There's a difference between voicing an opinion and being an asshole. A doctor calling a disable infant a "funny looking kid" is beyond disgusting.

    Why, I ask, if it's such a fine term, is there a need to use an acronym? If that's just a matter of calling a spade a spade, why not just say to a new mother's face that you, the DOCTOR, think her child is ugly?

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    As I read this my mind keeps going to the word funny. The term can mean laughable or strange. "That clown was funny but there was something funny about the way his assistant looked at the kids." FLK seems like a term to use when you want your nurses aware of the situation but you don't want to alarm the Mother. And, yes, it can also be used by A'holes in an inappropriate way. What term would you "Like" doctors to use that only nurses and not the family would hear and understand in that situation?

  • In reply to Michael Milligan:

    Has anyone ever told you you were "funny looking" and if so, did you take that to just mean they had concern for your atypical presentation?

    I'm sure what happened was someone probably used "FLK" successfully and then it just caught on. I really doubt FLK is taught in medical school or reflects the character of every person who is familiar with it. Rude or not, it appears to have been a useful tool in the past but the truth is out now what it means.

    What's wrong with MHDS (Might Have Down Syndrome) or ISS (I suspect something). Come on, it's not that hard to think of a million better things you could say than FLK.

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    In reply to MarkRVillano:

    I totally agree, Mark. "Me thinks the lady doth protest too much" seems to apply here. Acronyms between colleagues are not meant for the patient's ears, that's why they use acronyms. It's none of the patient's business, and shouldn't be shared with them.

  • In reply to John B:

    Of course you don't want patients to know what you're saying about them, you're talking crap about them in code right in front of their faces! This is no different than when hidden cameras catch nail stylists calling their clients pigs in their native language. Wait - yes it is different - in that you are talking about NEWBORNS with DISABILITIES.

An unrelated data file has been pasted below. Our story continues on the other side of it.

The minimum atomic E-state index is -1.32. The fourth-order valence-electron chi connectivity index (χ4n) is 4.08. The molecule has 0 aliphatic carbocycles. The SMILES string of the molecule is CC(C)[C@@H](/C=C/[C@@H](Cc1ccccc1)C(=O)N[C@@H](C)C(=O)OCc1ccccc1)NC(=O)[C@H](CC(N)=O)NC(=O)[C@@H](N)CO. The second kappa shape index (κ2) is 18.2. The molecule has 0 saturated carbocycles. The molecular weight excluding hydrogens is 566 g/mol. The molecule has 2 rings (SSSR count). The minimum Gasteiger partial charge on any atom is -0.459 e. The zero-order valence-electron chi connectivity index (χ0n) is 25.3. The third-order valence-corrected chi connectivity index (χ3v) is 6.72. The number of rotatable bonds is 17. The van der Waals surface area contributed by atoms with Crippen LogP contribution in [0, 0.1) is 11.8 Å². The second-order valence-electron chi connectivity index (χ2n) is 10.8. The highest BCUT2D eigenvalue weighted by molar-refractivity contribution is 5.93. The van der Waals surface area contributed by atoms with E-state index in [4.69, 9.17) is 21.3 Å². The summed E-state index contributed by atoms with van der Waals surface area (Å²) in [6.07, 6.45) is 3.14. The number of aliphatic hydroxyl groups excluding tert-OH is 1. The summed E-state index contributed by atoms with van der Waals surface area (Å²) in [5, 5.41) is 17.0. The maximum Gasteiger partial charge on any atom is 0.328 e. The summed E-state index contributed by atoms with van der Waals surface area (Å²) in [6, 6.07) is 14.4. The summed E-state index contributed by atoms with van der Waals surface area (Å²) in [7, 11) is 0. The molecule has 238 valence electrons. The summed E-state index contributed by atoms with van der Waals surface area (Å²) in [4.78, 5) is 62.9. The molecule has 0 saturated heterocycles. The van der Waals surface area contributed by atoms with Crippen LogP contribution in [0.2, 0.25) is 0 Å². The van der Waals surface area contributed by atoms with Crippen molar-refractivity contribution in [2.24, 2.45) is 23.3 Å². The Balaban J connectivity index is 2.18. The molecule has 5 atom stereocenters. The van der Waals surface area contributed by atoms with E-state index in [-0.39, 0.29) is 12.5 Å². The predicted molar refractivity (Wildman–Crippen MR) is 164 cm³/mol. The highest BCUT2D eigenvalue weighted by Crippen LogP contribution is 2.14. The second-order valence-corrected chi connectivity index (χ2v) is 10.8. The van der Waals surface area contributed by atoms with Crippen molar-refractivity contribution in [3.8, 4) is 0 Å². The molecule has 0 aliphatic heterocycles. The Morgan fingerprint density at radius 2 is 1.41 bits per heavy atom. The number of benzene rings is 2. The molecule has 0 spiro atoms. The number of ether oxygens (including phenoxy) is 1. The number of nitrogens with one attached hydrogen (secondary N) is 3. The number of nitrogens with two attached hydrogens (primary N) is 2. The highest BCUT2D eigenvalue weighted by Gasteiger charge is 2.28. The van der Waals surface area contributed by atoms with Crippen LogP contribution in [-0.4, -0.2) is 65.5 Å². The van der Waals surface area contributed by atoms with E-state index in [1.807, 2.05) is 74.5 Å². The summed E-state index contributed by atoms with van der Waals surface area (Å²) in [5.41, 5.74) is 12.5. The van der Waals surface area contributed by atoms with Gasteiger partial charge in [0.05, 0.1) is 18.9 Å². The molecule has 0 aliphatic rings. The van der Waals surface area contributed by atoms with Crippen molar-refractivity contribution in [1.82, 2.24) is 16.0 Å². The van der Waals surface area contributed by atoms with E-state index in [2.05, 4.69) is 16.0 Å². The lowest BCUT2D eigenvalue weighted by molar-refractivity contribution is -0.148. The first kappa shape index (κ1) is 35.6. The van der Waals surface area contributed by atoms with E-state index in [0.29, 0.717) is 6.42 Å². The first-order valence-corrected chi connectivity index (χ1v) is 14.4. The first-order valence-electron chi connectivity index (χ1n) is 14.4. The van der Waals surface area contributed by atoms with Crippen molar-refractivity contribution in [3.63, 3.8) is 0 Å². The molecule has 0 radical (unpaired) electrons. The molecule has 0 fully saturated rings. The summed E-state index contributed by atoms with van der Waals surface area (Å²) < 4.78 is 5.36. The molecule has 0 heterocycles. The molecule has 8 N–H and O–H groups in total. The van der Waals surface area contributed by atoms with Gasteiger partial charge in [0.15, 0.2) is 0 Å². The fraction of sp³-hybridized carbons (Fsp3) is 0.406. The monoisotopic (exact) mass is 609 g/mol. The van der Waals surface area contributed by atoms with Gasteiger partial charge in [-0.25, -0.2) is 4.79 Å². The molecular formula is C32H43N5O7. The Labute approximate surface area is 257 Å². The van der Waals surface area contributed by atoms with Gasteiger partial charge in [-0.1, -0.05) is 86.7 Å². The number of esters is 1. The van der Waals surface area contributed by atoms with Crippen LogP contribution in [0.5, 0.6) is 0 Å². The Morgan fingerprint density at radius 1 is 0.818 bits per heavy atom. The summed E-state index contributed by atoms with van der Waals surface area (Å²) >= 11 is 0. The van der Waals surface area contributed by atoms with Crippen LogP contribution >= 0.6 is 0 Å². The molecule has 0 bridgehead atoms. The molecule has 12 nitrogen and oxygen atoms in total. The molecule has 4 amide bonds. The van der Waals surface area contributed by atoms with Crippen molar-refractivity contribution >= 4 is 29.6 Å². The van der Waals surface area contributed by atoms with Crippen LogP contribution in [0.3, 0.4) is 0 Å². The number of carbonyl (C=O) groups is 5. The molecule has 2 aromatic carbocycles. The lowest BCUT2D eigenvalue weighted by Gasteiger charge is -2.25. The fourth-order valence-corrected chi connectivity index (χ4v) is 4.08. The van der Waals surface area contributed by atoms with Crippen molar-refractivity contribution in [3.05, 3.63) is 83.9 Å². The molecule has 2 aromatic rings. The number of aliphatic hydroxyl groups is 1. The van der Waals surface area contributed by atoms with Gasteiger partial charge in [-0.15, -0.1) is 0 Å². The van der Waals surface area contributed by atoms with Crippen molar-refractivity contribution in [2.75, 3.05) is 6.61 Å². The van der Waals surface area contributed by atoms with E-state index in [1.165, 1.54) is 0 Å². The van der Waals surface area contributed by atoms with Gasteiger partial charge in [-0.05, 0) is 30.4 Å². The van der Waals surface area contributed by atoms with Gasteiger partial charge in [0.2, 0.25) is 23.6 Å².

The secret is out and you should be absolutely ashamed. And to think doctors are so highly regarded while other professions are vilified. You make me sick.

  • Anyone who is on the PC bandwagon is offensive to me. Get over it or go play in the street.

  • I discussed this with my husband last night, and he said he had heard FLK a few times when he was doing his residency in Chicago but it's not heard here in Nevada. He also said funny is used in the context of "hey, something isn't right here. Not a perfectly healthy baby, we need pediatrics in here for a consult." So funny looking means, not right, abnormal, etc. It's not a way to make fun of or taunt the infant, it's a way to communicate to the nursing staff that something's not right and the usual protocol doesn't apply without scaring or offending the parents. Because what would be worse, saying "we have a FLK," or "this baby looks like it has downs syndrome and we need pediatrics in here STAT," in the first seconds after delivering? It might offend you now because you know what it means and are taking it out of context, but in the delivery room I think you might feel differently.

    Additionally, I think some of the acronyms are a defense mechanism that some doctors use to insulate themselves from burning out emotionally. It is an incredibly grueling job that they have, and I don't just mean the hours, years of training and hideous education expenses. They see and are intimately involved with terribly sick people and patients routinely die. I remember a few years ago my husband was on OB call the night before Thanksgiving and his last patient that night was a woman he had cared for her entire pregnancy and whom he had really grown fond of. At 36 weeks she stopped feeling the baby move and inexplicably it had died. She had been perfectly healthy, was thrilled to be pregnant with her first child, had been meticulous with her prenatal and self care, and yet the baby died. So early that morning she came in, he induced her and delivered her dead baby. Happy fucking Thanksgiving. Of course, undoubtedly, it was far, far more traumatic for the mother and family, but it is also traumatic for the doctor. He was incredibly shaken up by it and to say it but a damper on our Thanksgiving festivities is an understatement to say the least. The death and severe illnesses of babies and children always strike a bit deeper at the heart of doctors (in my experience) and the only way I think they can cope without having a full on emotional breakdown is to distance themselves, adopt a bit of macabre humor and move on.